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richest verdure, and studded with For some years back, however, the beautiful groups of houses and barns, glacier of Gétro has advanced so far shaded by lofty trees.

upon the ridge of the rocks which The southern chain of the valley, form the upper side of this extensive setting out from the separation of the channel, that enormous masses of ice Val de Bagne from the valley of Entre- are constantly falling into it from the mont, which leads to the Hospice of glacier above, and are swept over by the St Bernard, rises very soon to the ele- waters of the cascade with a tremenvation of perpetual snow, and forms dous crash. Part of them are caught the most northerly point of the icy upon the steep ledges of the rocks of peaks of Mount Combin. The northern the gorge; the remainder falls down chain does not rise so abruptly, and into the bottom of the valley, where only reaches the line of perpetual these fragments accumulate more or snow at Mount Pleureur, situated less, according to the quantity of ice six miles distant from the entrance which the glacier furnishes, and the of the valley. Thus far this chain season accelerates or retards the meltseparates the Val de Bagne from the ing of them. great valley of the Rhone ; but, at It is now five years since the accuthat point where it rises to the line of mulation of these blocks of ice, falling perpetual congelation, it takes a south- from the edge of the glacier of Gétro erly direction, and then separates the into the bed of the Dranse, began to Val de Bagne from the valley of form a new glacier in the shape of a Hyères, which, like the former, is half cone, whose summit is in the a lateral branch of the great valley ravine, about a hundred feet above the of the Rhone. Mount Pleureur de- bed of the river, and whose base so scends very rapidly into the valley of completely fills up this part (always a Bagne, and there forms with Mount narrow one) of the Val de Bagne, that Mauvoisin, which rises opposite to it, the side of this icy cone, inclined to a pretty long gorge, in which the about forty-five degrees, Jeans, to the Dranse is confined in a channel of extent of two hundred feet, against from twenty to forty feet in breadth, the almost perpendicular base of Mount and whose sides shoot up vertically to Mauvoisin, which is opposite to the the height of about a hundred feet, so glacier of Gétro, in the chain on your that the bridge of Mauvoisin, which right hand as you ascend the valley of connects the two sides of the valley, Bagne. rests upon perpendicular rocks eighty This new glacier, which thus absofeet above the bed of the river. lutely closes up the bottom of the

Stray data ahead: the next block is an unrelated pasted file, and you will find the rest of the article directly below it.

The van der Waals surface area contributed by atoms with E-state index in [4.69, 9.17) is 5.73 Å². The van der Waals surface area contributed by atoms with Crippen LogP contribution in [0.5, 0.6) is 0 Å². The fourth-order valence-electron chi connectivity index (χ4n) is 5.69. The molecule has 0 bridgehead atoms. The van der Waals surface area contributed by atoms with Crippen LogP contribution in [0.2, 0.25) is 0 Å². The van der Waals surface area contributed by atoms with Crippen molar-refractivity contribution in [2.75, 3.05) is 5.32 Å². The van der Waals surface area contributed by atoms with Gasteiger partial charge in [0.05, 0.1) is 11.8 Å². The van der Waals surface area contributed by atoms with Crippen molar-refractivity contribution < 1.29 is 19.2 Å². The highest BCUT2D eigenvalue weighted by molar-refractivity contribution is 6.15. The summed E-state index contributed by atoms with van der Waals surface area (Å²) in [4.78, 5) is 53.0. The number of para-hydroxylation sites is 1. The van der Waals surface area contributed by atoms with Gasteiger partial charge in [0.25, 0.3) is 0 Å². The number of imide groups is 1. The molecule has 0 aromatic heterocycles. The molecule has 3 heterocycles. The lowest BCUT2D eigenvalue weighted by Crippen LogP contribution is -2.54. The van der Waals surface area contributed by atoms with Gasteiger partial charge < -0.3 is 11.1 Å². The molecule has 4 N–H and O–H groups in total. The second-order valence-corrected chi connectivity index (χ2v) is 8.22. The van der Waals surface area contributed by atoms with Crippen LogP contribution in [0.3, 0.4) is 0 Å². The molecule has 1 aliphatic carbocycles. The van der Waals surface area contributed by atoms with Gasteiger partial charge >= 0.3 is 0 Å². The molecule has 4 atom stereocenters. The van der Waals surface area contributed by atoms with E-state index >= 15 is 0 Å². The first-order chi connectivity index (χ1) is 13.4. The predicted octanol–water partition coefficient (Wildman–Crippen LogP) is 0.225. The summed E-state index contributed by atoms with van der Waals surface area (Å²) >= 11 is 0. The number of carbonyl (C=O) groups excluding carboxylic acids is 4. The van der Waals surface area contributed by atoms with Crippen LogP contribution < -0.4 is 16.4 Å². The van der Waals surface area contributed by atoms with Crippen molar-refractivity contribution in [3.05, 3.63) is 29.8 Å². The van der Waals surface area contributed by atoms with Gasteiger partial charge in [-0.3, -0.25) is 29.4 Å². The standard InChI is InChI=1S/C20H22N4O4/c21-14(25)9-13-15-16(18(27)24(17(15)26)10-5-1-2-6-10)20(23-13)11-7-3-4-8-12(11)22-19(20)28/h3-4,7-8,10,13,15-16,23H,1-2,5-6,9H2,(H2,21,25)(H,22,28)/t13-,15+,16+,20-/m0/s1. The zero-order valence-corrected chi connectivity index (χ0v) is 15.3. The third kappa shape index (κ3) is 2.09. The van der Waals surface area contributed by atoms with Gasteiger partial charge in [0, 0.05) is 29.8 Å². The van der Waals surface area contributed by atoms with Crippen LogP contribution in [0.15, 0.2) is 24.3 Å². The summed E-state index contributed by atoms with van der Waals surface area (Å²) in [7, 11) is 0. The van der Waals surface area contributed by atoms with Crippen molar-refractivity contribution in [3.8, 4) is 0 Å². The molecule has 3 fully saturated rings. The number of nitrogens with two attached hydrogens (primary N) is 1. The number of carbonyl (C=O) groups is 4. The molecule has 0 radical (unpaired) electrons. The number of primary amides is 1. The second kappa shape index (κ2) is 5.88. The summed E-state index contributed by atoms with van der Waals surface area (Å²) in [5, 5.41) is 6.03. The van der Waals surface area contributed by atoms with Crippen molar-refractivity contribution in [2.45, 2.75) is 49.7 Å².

By the side of Mount Pleureur, valley, is certainly not exclusively towards the bottom of the yalley, rises composed of fragments of ice fallen Mount Gétro, whose steep sides, formed from the top of the glacier of Gétro: into steps by the strata of the rocks avalanches of snow seem to have had composing the mountain, and having a part in the formation of it; and but little inclination, are in some parts after this collection of ice and snow covered with pasturage, where there became once thick enough to resist are many chalets in very lofty situa- tlre transient heat of the preceding tions. A very narrow and pretty deep summer, it is clear that the snow of channel separates Mount Gétro from the following winter, added to the new Mount Pleureur. The glacier of Gétro avalanches of ice and snow collected is situated at the top of it, and forms in this fatal ravine, was more than the most advanced point, towards the sufficient to enlarge the new glacier, north, of that great uninterrupted range which, by means of rain water and of glaciers which, from the Great Št melted snow filtering into it and Bernard, as far as the Simplon, crown freezing anew, composed at last a hothe vast chain of the Alps which di- nogeneous mass of ice, of so enormous vides Switzerland from Piedmont. a bulk, that the period of its destruc

At all seasons, the water of the gla- tion cannot be calculated. cier of Gétro falls in cascades into the In the meanwhile, the waters of the ravine, which descends with a very Dranse, which are supplied by the rapid fall into the Dranse, at the upper glacier of Tzermotane and some others end of that gorge in the valley where at the head of the valley, and which the bridge of Nauvoisin is situated. already form a pretty large torrent, still

found an outlet under the glacier, the finished on the 13th of June. During base of which was doubtless thawed these thirty-four days the lake rose by the heat of the earth, and that of sixty-two feet; but during eight days, the water passing under it. Already, in the increase of its waters having, on the course of last year, the river had account of the falling of the temperabeen obstructed by the glacier for a ture of the atmosphere, only raised the considerable time; but it suddenly level four feet, the upper entrance of opened for itself a passage, which did the gallery was still many feet above considerable damage in the lower part the level of the lake ; and the intrepid of the valley, even as far as Martigny, Mr Venetz had thus time to sink the